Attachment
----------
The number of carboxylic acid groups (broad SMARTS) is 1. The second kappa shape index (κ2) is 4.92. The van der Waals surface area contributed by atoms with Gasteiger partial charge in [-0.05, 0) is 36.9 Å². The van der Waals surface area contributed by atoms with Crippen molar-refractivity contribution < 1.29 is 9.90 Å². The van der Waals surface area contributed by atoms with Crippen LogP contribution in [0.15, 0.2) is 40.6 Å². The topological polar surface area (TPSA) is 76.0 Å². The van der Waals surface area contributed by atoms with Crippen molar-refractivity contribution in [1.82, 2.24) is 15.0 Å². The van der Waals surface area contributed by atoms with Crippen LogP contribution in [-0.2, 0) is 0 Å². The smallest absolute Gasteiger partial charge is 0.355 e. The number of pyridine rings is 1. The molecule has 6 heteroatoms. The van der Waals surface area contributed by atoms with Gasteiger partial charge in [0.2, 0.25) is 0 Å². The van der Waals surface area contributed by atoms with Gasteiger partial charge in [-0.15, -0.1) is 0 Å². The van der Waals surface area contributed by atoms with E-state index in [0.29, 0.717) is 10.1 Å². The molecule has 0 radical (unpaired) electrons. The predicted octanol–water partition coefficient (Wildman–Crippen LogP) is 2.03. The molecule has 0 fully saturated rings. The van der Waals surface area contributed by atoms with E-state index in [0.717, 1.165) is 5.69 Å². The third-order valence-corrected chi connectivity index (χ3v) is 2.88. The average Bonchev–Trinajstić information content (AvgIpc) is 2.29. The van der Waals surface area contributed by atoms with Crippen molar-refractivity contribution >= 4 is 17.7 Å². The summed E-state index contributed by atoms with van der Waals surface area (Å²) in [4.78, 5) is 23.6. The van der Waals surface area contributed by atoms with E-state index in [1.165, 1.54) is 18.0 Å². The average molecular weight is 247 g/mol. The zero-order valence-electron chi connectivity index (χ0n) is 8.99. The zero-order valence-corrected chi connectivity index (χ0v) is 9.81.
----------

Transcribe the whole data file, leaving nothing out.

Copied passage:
The number of carboxylic acid groups (broad SMARTS) is 1. The second kappa shape index (κ2) is 4.92. The van der Waals surface area contributed by atoms with Gasteiger partial charge in [-0.05, 0) is 36.9 Å². The van der Waals surface area contributed by atoms with Crippen molar-refractivity contribution < 1.29 is 9.90 Å². The van der Waals surface area contributed by atoms with Crippen LogP contribution in [0.15, 0.2) is 40.6 Å². The topological polar surface area (TPSA) is 76.0 Å². The van der Waals surface area contributed by atoms with Crippen molar-refractivity contribution in [1.82, 2.24) is 15.0 Å². The van der Waals surface area contributed by atoms with Crippen LogP contribution in [-0.2, 0) is 0 Å². The smallest absolute Gasteiger partial charge is 0.355 e. The number of pyridine rings is 1. The molecule has 6 heteroatoms. The van der Waals surface area contributed by atoms with Gasteiger partial charge in [0.2, 0.25) is 0 Å². The van der Waals surface area contributed by atoms with Gasteiger partial charge in [-0.15, -0.1) is 0 Å². The van der Waals surface area contributed by atoms with E-state index in [0.29, 0.717) is 10.1 Å². The molecule has 0 radical (unpaired) electrons. The predicted octanol–water partition coefficient (Wildman–Crippen LogP) is 2.03. The molecule has 0 fully saturated rings. The van der Waals surface area contributed by atoms with E-state index in [0.717, 1.165) is 5.69 Å². The third-order valence-corrected chi connectivity index (χ3v) is 2.88. The average Bonchev–Trinajstić information content (AvgIpc) is 2.29. The van der Waals surface area contributed by atoms with Crippen molar-refractivity contribution >= 4 is 17.7 Å². The summed E-state index contributed by atoms with van der Waals surface area (Å²) in [4.78, 5) is 23.6. The van der Waals surface area contributed by atoms with E-state index in [1.165, 1.54) is 18.0 Å². The average molecular weight is 247 g/mol. The zero-order valence-electron chi connectivity index (χ0n) is 8.99. The zero-order valence-corrected chi connectivity index (χ0v) is 9.81.